The deadly tornado that tore through downtown Nashville early Tuesday morning flattened at least 40 homes and buildings. One of the city’s best known landmarks, however, just barely escaped destruction.
An “I Believe in Nashville” mural, which has become a favorite spot for a photo with visitors and locals alike, is painted on the side of a structure that was partly destroyed. Photos of the storm’s aftermath show a partially collapsed brick wall and a damaged wood patio next to the seemingly unharmed artwork, which is currently blocked with caution tape.
Many have noticed that the mural’s message of city pride and resilience seems even more poignant in the aftermath of the natural disaster.
“I’ll be honest, I tend not to believe in God . . . but I must say the fact that the Believe In #Nashville mural survived when the building didn’t feels like a sign. This city is strong,” wrote one twitter user of the music venue, called the Basement East and located at 917 Woodland St. Its Twitter account posted on Tuesday that while the building “sustained significant damage,” staff that had been inside were safe.
“This is the best metaphor I’ve seen for Nashville, from the Basement where I’ve spent some time… #IBelieveInNashville was always the motto and an intense feeling of community,” wrote another.
Tim McGraw shared his feelings about the artwork in a tweet on Tuesday, noting that it also became a rallying point for the city after devastating floods in 2010: “It’s stood as a symbol of resilience and togetherness. We are heartbroken for our community after last night’s tragic tornado, but we will rise up and rebuild again.”
The painting, one of several matching murals scattered across the city, is by street artist Adrien Saporiti and features imagery inspired by the Tennessee state flag — a blue circle containing three white stars on a red background — seemingly mixed with the red-and-white stripes of the American flag.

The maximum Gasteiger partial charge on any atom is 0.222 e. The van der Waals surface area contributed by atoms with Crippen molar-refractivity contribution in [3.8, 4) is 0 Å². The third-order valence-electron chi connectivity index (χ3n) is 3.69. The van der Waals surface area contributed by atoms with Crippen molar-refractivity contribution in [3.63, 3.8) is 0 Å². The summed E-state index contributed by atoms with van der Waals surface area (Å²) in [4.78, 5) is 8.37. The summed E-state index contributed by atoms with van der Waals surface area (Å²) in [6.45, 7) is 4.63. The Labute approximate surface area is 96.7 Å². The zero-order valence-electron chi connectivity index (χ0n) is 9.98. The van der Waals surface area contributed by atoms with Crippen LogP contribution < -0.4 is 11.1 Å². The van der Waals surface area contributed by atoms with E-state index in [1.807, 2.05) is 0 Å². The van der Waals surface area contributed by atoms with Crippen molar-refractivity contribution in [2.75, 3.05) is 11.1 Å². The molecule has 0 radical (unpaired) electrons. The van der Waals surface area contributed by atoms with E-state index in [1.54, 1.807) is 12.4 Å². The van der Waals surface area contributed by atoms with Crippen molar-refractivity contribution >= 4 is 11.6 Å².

The artist spoke to The Tennesseean about the piece in 2016. “It’s a positive apolitical piece of propaganda that serves no purpose other than to maybe bring people together,” Saporiti said of his design, which he also prints on t-shirts and other merch.
While he initially intended the design to be worn by locals who wanted to show their Nashville pride, his and other murals around the city are also a draw for tourists. “We’re showing people that there’s much more going on here than just cowboy boots and rhinestones,” he said.
The @IBelieveInNashville instagram account announced on Wednesday that they will be donating 100 percent of proceeds from t-shirts sold during the month of March to help with local tornado relief efforts including The Community Foundation of Middle TN for Disaster Relief.
The first tornado was reported around 12:38 a.m. CST on Tuesday, moving east about 45 mph, the National Weather Service said. Two more touched down in Putnam County, about 100 miles east of Nashville.
Twenty five people are are now confirmed dead, the New York Times reported, and more are still missing.
“Nashville is hurting, and our community has been devastated,” Mayor John Cooper tweeted following the destruction. “Be sure to lend a helping hand to a neighbor in need, and let’s come together as a community once more.”
Other areas that have reported damage include Hermitage, Mt. Juliet and Germantown.
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